Financial charts

High Frequency Trading: The Highs and the Lows of Digital Connectivity

This infographic is a great illustration of the huge performance gains that can be made when processes are connected and digitized – but also the greater volatility that flows from automation and connectedness.

In this instance, the mechanism of trading financial securities has moved from carrier pigeon in the 17th century to the computerized automation of trades in early 1983. High Frequency Trading (HFT) using automation reached a zenith in 2011 with the ability to execute a trade in a few nanoseconds.

But HFT has also produced crashes, such as the Flash Crash of 2010 when $1 trillion was wiped off the market in a single day by the computerized selling of $4bn assets. While automation and connectedness has created volatility, digital often comes up with solutions.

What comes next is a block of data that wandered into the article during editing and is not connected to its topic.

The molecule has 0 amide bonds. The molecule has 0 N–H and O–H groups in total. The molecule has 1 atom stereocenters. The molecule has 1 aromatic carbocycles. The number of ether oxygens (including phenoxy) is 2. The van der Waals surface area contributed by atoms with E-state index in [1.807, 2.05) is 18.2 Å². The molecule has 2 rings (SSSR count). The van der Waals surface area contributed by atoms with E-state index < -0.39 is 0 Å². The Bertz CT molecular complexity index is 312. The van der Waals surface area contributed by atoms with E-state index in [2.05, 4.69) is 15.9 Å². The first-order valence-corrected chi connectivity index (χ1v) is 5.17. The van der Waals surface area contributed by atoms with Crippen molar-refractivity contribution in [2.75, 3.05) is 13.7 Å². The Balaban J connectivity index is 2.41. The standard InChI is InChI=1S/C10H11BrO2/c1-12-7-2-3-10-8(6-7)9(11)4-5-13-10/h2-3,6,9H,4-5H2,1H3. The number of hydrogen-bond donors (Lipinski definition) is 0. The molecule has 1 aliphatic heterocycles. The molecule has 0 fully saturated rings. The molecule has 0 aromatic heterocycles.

Helen Beckett

Author: Helen Beckett

Helen Beckett is the Community Manager of the Business Value Exchange. She has been a writer and editor for over 20 years and takes a particular interest in the challenges facing the CIO in today’s business climate.